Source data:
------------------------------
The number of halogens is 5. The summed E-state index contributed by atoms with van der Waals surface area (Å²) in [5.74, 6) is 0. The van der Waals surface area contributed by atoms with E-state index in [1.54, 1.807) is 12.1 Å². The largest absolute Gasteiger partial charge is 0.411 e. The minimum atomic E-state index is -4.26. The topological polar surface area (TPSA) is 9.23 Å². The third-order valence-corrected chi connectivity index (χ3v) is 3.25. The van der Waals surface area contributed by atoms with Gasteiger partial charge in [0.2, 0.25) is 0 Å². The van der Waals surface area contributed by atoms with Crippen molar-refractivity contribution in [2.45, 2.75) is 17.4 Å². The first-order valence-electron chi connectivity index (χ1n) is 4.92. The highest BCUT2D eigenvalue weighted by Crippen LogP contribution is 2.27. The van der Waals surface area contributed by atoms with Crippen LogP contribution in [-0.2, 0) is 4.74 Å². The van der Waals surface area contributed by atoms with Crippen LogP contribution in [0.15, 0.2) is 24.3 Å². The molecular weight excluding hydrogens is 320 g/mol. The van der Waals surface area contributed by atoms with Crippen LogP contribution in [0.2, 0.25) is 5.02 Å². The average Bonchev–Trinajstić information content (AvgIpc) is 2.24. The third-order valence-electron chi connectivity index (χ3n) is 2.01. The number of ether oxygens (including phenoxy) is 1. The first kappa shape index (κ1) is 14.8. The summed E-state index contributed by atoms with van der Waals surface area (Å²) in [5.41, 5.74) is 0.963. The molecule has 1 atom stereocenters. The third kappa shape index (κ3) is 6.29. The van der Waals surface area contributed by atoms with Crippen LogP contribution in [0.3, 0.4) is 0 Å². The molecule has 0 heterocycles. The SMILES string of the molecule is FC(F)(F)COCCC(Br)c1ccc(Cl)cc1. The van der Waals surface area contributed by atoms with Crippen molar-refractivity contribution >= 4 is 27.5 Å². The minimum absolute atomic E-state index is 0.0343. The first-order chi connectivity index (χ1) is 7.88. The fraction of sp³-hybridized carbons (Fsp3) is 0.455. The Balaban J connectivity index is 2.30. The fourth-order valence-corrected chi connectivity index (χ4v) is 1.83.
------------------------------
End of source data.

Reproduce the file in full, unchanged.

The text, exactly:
The number of halogens is 5. The summed E-state index contributed by atoms with van der Waals surface area (Å²) in [5.74, 6) is 0. The van der Waals surface area contributed by atoms with E-state index in [1.54, 1.807) is 12.1 Å². The largest absolute Gasteiger partial charge is 0.411 e. The minimum atomic E-state index is -4.26. The topological polar surface area (TPSA) is 9.23 Å². The third-order valence-corrected chi connectivity index (χ3v) is 3.25. The van der Waals surface area contributed by atoms with Gasteiger partial charge in [0.2, 0.25) is 0 Å². The van der Waals surface area contributed by atoms with Crippen molar-refractivity contribution in [2.45, 2.75) is 17.4 Å². The first-order valence-electron chi connectivity index (χ1n) is 4.92. The highest BCUT2D eigenvalue weighted by Crippen LogP contribution is 2.27. The van der Waals surface area contributed by atoms with Crippen LogP contribution in [-0.2, 0) is 4.74 Å². The van der Waals surface area contributed by atoms with Crippen LogP contribution in [0.15, 0.2) is 24.3 Å². The molecular weight excluding hydrogens is 320 g/mol. The van der Waals surface area contributed by atoms with Crippen LogP contribution in [0.2, 0.25) is 5.02 Å². The average Bonchev–Trinajstić information content (AvgIpc) is 2.24. The third-order valence-electron chi connectivity index (χ3n) is 2.01. The number of ether oxygens (including phenoxy) is 1. The first kappa shape index (κ1) is 14.8. The summed E-state index contributed by atoms with van der Waals surface area (Å²) in [5.41, 5.74) is 0.963. The molecule has 1 atom stereocenters. The third kappa shape index (κ3) is 6.29. The van der Waals surface area contributed by atoms with Crippen LogP contribution in [0.3, 0.4) is 0 Å². The molecule has 0 heterocycles. The SMILES string of the molecule is FC(F)(F)COCCC(Br)c1ccc(Cl)cc1. The van der Waals surface area contributed by atoms with Crippen molar-refractivity contribution >= 4 is 27.5 Å². The minimum absolute atomic E-state index is 0.0343. The first-order chi connectivity index (χ1) is 7.88. The fraction of sp³-hybridized carbons (Fsp3) is 0.455. The Balaban J connectivity index is 2.30. The fourth-order valence-corrected chi connectivity index (χ4v) is 1.83.